When serendipitously two bestselling historical novels based on abolitionists came up in my library e-book hold queue within days, I was drawn into re-imagining two unlikely leaders and two heroes with much to gain or lose from social change.
Every major social change requires people willing to defy powerful group norms and put their own lives on the line. Both novels considered this human side of history and offer insight that is instructive for any time.
James McBride won the 2013 National Book Award for Good Lord Bird, his irreverent account of John Brown and a young freed slave dragged into his crusade. A year ago a friend and amateur Civil War historian took us on a John Brown tour of Harpers Ferry and nearby sites. I wondered then what kind of man Brown was to do what he did. In McBride’s re-imagining, Brown is prophetic, crazy and charismatic, living his own alternative reality. He pursues the end of slavery through his own version of a holy war and sweeps a small cast of characters into his outrageous plans. McBride describes Brown as a hysterical force of nature these followers didn't resist even when they could see the folly ahead.
Sue Monk Kidd tells a gentler and yet profound story of rebellion in The Invention of Wings as she re-imagines the lives of abolitionist Sarah Grimke, her younger sister Angelina and their family’s slave Hetty. Sarah is a smart woman growing up in Charleston society where there is no place for her alternative vision. In Hetty’s companion story, she too is on a journey for self-discovery and respect. The Grimke sisters evolve into famous crusaders for abolition and women’s rights. Kidd tells how these women break from the social norms that oppress them.
Brown and the Grimkes sisters became polarizing historical figures and catalysts for great social change. That they are unlikely leaders is an important part of their story. However, the more engaging and insightful narrative perspective belongs to the two slave heroes, who are author’s creations swept into these moments in history. Their survival has quite literally depended on accepting existing social norms and laws. At the beginning of their journeys, they have little sense of their own identity, and yet they overcome deep self-doubts and become willing change agents in their own right.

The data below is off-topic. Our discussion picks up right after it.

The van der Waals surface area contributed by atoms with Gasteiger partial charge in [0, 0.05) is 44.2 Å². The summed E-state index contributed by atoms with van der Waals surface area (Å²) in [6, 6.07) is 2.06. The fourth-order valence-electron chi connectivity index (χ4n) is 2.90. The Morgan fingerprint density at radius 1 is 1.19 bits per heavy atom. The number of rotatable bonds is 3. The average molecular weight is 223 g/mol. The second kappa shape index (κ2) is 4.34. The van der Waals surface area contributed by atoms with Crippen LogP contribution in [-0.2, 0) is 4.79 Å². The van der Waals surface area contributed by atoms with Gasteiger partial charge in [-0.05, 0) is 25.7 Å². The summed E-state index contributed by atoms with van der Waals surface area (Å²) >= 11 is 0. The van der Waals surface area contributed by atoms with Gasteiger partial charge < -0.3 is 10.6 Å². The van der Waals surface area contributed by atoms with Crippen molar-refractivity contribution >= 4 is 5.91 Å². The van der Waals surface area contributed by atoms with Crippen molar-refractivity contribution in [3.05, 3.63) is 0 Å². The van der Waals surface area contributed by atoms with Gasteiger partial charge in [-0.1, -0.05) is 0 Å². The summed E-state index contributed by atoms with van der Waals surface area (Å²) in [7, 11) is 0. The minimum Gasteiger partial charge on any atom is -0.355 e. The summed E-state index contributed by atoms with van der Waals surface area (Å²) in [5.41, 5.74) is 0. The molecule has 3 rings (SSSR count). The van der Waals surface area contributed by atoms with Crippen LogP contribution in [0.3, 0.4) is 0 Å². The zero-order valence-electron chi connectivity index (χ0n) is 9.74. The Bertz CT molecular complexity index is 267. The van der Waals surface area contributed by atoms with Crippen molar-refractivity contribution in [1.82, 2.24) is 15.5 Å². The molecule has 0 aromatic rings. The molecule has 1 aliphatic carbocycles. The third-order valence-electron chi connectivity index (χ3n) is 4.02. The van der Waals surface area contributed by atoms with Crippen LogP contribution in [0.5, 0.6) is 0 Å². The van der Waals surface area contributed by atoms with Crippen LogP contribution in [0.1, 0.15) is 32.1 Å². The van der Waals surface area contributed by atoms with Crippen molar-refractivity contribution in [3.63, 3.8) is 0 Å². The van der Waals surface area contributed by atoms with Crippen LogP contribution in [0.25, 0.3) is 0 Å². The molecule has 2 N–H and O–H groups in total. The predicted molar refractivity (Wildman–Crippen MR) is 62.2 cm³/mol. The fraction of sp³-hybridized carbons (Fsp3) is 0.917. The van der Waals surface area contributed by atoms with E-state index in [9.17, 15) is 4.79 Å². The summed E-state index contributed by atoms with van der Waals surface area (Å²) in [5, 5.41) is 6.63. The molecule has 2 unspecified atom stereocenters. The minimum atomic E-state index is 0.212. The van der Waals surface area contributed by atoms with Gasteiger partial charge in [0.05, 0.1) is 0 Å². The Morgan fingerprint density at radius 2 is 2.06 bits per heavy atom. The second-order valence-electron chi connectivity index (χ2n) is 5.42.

McBride’s slave hero and narrator, Onion, is only a child, but he observes the motivations of adults rather clearly as he tries to figure out how to live life. He intuits how self-interest drives some people to act and others to duck. For all the laugh-out loud humor McBride offers, he gives a telling account of human motivation and choice in life changing situations.
Kidd works out these choices between compliance and defiance within the narrow confines of family and friends. Change agents are created and nurtured through these significant relationships long before they ever step into public leadership. And without a few supportive relationships, they would lack the courage and perseverance to stay in those roles.
Both books are great reads if you enjoy and trust novelists to re-imagine the interior motivations and emotions of historical figures. McBride and Kidd might not reconstruct and interpret the past with the same rigor of historians, but they do get at essential truths about seeking social change. If John Brown or Sarah Grimke swept into our lives tomorrow would we find these unlikely leaders and their call to break powerful social norms very inspiring or too weird and dangerous? The imagined stories of Onion and Hetty speak to us about how we might feel when faced with our own chance to be a hero for change.